February 25, 2020, Anantnag, Kashmir:: “It’s not safe here to travel alone. Stay safe.” said military personnel while changing from one taxi to another. A contradictory statement to what the locals told me. “Tourists are the safest here in Kashmir. It's the locals who are affected by any turmoil which arises.” said the cab driver who was driving us back to Srinagar. While I trusted the latter, the former was trying to preserve my safety as well.
March 23, 2020: A nationwide lockdown was announced on the rise of the COVID-19 crisis. While the nation braced itself for one of the worst pandemics the world has witnessed, the Kashmiri hope was shattered. Another year in exile was here to take away their daily bread and butter. Airlines were grounded, tourism was stopped, and the country came to a halt. The year repeated itself and yet another shutdown was unexpected by the people of Kashmir. But the lockdown rules were inevitable to curb the spread of coronavirus.
We have all witnessed Kashmir burn due to various reasons, but the interactions between the Kashmiris told a different story. Rising above all odds and embracing every hurdle thrown their way, they shared an optimistic view in every aspect of their lives.
“Whatever happens is for the greater good. God almighty will never let us down” smiled the Kashmiris.
February 5, 2021:: High-speed internet, 4G services were restored in the union territory after 17 long months since the state was stripped of its special status.
June 24, 2021:: Almost two years after the move to discard Article 370 and include the state of Jammu and Kashmir under the government of India as a union territory, Prime Minister Narendra Modi held a meeting with the political parties of the state to discuss the steps to be taken in the road ahead. The leaders of J&K including, Ms. Mufti, Farooq Abdullah, and his son Omar Abdullah who were under house arrest, participated in the meeting to discuss further development in the state and its future political course.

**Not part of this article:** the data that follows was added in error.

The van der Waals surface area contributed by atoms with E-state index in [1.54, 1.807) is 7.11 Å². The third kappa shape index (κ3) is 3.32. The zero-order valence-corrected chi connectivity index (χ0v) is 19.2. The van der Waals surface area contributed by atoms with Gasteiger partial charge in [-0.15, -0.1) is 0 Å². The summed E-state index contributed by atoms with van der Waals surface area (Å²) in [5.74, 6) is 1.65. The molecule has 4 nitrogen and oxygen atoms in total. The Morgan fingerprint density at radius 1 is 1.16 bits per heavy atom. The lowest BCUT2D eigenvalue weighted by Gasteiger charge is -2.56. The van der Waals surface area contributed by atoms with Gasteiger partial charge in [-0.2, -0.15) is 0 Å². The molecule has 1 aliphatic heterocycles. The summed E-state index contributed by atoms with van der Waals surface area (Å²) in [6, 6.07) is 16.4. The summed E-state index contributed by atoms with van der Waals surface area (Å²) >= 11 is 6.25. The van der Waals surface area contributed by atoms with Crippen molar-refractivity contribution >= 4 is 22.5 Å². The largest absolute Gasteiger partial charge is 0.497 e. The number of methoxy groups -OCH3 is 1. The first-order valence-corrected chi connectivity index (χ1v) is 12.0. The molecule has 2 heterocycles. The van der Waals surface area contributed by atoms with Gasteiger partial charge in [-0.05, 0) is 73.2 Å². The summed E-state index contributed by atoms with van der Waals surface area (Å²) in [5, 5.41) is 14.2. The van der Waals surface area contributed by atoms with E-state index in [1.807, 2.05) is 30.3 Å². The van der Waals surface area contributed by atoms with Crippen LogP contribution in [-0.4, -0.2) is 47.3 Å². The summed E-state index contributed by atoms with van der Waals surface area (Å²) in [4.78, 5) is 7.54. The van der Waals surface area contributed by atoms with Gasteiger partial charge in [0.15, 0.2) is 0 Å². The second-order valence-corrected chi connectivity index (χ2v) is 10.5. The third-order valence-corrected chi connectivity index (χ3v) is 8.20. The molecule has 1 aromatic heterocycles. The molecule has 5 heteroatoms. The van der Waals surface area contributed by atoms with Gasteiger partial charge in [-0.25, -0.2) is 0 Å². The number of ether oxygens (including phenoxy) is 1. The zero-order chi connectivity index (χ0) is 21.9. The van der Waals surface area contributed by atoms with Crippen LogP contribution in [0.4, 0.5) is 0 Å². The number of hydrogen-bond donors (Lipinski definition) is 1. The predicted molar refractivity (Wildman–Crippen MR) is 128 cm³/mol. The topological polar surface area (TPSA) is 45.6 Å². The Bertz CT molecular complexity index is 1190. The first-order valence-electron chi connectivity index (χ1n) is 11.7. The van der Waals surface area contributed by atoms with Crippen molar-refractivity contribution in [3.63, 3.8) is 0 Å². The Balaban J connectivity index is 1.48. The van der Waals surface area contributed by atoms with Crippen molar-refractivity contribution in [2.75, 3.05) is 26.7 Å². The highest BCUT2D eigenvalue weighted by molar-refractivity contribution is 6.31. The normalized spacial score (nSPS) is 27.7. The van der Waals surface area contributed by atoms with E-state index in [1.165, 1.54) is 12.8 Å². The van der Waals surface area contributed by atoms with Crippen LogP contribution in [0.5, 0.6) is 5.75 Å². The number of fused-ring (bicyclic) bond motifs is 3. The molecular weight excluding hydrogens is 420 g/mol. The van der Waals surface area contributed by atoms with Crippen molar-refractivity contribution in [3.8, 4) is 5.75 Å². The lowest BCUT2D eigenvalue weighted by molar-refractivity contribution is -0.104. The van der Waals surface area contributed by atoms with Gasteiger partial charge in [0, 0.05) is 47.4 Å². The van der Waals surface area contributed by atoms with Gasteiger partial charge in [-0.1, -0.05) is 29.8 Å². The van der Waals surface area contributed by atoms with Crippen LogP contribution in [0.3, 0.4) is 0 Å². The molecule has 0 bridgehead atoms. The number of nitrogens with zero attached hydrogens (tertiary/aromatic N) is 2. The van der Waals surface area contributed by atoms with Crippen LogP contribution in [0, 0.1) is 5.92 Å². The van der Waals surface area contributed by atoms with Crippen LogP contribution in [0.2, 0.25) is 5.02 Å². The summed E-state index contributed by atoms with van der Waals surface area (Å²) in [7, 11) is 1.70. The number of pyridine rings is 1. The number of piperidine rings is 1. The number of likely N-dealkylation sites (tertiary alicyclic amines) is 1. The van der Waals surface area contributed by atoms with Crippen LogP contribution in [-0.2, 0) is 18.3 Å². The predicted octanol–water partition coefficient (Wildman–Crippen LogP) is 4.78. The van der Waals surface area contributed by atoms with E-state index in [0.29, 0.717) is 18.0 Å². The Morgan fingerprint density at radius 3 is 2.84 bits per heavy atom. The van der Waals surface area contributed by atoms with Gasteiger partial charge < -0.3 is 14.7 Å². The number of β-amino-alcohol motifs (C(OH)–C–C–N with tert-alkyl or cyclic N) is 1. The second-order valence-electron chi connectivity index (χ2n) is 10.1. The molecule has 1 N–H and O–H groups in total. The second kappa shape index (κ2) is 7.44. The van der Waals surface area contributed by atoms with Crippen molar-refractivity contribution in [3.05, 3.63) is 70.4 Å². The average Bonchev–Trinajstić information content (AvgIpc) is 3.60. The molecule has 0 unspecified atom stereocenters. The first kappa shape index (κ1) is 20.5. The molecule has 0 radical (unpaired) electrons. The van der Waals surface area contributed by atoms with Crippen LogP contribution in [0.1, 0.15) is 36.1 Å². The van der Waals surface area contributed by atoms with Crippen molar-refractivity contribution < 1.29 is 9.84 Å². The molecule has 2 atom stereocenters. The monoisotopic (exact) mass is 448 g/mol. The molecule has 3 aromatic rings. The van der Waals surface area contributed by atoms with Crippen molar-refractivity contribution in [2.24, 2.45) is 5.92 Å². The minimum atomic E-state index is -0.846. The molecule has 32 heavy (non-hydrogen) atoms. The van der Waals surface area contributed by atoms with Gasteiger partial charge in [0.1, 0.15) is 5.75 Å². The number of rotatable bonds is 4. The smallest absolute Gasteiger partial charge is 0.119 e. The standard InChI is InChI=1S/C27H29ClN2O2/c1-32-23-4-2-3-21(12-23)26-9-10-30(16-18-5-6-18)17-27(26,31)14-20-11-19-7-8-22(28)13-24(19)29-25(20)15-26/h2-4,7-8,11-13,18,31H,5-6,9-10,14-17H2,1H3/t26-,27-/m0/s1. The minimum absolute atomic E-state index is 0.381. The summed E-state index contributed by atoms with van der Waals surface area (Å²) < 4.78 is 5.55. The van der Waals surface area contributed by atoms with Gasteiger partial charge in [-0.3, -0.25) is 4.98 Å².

Key takeaways from the meeting::
● Prime Minister Narendra Modi emphasized the delimitation in the union territories and talked about conducting assembly polls election once the delimitation exercise is complete.
● The Gupkar alliance leaders demanded the restoration of Kashmir’s statehood “People’s Conference leader Muzzafar Hussain Baig said, “All leaders demanded statehood. To which the PM said, the delimitation process should conclude first, and then other issues will be addressed.”
● The development progress in the state was applauded by Amit Shah, Minister of Home Affairs, and chalked out new policies to expedite and promote growth in J&K union territory.
● Stressing on easing the current situation, the prime minister ensured safety and security for the society of Jammu and Kashmir and expressed to remove “Dilli ki duri” and “Dil ki duri”(distance from Delhi as well as the distance of heart).
While the future holds good plans for the people of Kashmir, tourists are slowly trickling in, business is limping towards normalcy, and a ray of hope is right around the corner.
An excerpt from the conversations held with the people of Kashmir;
Do you want to be with India or Pakistan?
"If you let us be and help us carry out our normal lives without any hassle, we will be more than happy”.